Nearly 100 people turned out Monday night to air their concerns about plans for theHarford County Airport.
“The only thing we care about as a group is noise and risk,” James Quall, who lives on Cool Branch Road in Churchville, said.
The airport is in the process of seeking permission from Harford County to reconfigure its runways and add storage hangars, a project that requires a community input meeting first.
The owners of the airport have proposed consolidating the facility's three runways into one, and extending the remaining runway, said John Gessner, a Bel Air attorney representing the Harford County Airport owners, at the Aug. 26 meeting.
“This is not a big change," Gessner added, at the beginning of what turned into a two-hour presentation.
Updating the runway would enable the airport to accommodate double-engine planes, project officials explained; currently, the Harford County Airport mostly attracts single-engine planes because of its runway length.
In 2012, there were 17,840 takeoffs and landings at the Aldino Road airport, according to the Maryland Aviation Administration.
With its longer runway, project officials said Monday that the airport would see an estimated 60,000 to 70,000 takeoffs and landings.
Some asked whether jets would be flying into the Aldino Road airport.
Mike Waibel, an engineer working on the airport design, said that was unlikely, because most insurance agencies require a 5,000-foot runway for jet pilots to land.
Additionally, Waibel said that the Harford County Airport has a weight limit of 12,500-pounds. “There aren’t many jets that are less than 12,500 pounds," Waibel said.
Residents said they were concerned the increased air traffic could jeopardize their safety. One man said a flight student had grazed his neighbor's trees. Others mentioned stories of planes into houses they saw on the news.
One state official at the meeting said the proposal would increase safety at the Harford County Airport.
"What it is today meets the minimum standards," Ashish Solanki, regional aviation director for the Maryland Aviation Administration, said at the community meeting held at Dixie Construction Monday. "Some of the safety areas that we'd like to see are not here.”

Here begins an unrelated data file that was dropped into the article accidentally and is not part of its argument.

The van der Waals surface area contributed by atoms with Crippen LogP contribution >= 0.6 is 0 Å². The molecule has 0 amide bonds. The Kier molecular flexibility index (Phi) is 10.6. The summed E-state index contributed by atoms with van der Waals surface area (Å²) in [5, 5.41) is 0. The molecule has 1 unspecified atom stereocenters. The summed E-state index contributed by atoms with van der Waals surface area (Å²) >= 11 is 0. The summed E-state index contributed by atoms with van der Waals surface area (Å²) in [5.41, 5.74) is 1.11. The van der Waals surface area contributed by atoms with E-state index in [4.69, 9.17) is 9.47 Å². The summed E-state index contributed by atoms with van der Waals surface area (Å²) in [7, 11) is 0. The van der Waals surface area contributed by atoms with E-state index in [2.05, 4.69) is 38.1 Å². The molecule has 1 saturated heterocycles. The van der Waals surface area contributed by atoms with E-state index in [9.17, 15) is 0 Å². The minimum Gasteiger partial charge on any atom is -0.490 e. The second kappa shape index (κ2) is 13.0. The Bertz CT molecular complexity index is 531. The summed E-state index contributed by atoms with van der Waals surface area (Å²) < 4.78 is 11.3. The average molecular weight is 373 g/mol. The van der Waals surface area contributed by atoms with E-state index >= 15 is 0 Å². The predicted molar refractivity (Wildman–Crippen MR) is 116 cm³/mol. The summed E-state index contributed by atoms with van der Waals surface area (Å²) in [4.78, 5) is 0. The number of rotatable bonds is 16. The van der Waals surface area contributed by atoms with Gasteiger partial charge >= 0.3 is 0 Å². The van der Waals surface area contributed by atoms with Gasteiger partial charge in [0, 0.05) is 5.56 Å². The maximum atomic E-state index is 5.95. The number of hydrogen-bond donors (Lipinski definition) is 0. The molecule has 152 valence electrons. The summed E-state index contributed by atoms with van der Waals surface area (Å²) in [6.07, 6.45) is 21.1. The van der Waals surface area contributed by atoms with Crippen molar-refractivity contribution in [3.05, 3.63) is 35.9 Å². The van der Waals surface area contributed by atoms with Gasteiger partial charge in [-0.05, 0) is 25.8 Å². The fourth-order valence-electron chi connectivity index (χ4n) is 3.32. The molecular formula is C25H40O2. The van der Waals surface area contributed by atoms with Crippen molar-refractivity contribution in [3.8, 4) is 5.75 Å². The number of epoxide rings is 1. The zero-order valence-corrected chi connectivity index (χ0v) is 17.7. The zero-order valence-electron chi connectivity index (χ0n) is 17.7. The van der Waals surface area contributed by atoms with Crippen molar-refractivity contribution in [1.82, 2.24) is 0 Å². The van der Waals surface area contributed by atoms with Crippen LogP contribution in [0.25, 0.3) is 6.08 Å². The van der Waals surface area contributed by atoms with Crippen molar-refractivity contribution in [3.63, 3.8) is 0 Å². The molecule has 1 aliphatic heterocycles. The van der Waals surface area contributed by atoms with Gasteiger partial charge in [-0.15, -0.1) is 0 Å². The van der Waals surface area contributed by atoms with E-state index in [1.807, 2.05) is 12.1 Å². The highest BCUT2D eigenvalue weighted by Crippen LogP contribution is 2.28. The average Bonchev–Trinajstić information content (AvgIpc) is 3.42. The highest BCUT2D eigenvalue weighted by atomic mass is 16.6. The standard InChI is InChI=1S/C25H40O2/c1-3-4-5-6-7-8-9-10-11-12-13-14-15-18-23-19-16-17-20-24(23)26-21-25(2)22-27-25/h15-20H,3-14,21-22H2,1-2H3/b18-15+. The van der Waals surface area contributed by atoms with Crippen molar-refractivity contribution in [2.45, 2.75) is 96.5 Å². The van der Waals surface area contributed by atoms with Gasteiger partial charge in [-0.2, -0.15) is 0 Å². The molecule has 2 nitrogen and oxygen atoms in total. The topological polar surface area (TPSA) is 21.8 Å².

The Harford County Airport lacks runway safety areas, or buffers on the end of the runway, Solanki explained.
When a citizen asked whether any pilots in the audience could verify there was a safety issue, Michael Higgins, a Havre de Grace resident who said he owns a Cessna at the airport, spoke up.
“On a hot day, the air is thick, the aircraft doesn’t perform as it should...[and] it is a hazard,” Higgins said. “The extra footage this runway would increase safety immensely.”
Because altering the runways would disturb an existing wetland, engineers showed that they planned to enhance an area elsewhere on the property, which used to be a channel.
John Mallamo of Churchville said that with the enhancement, he was concerned the adjacent properties would also be classified as wetlands.
Gessner said they would not be impacted.
In addition to expanding the runway, the airport proposal calls for adding several 42-foot-wide "tea hangars" for storing and maintaining planes, Waibel said. He told the audience that currently these were not in demand but would be part of the buildout for the airport over a 20-year planning period.
"We’re concerned about the hangars.....Are people going to be allowed to be sitting in there partying?” Diana Tyler, a homeowner on the 3600 block of Aldino Road, asked.
She said that the facility, which project officials repeatedly stated was a public airport that is open to the public 24 hours a day, 7 days a week, attracted people "all hours of the night...driving four-wheelers, partying and drinking."
Her property is so close to the airport, she said: "The parachuters look like they're in my backyard, and I can hear them talking." (There is a skydiving business that operates out of the Harford County Airport, in addition to flight school.)
"We're concerned about property values, noise..." Tyler said. "Everything you do there affects us."
Gessner said that the proposal would not affect real estate nearby.
"I don’t believe that any real estate appraiser is going to say that the changes to this airport are going to have any measurable effect on your property values," Gessner said, which generated laughter from the skeptical audience.
Tyler said it was "common sense" that if there were more planes, there would be more risk, for safety and people's investments.
“We [will] have more traffic in a safer facility. More traffic, better facility, risk is negligible," Gessner said. “We’re not asking for major changes to this airport. It’s not going to turn into BWI."
Gessner said the next public meeting for the project will be before the Harford County Board of Appeals.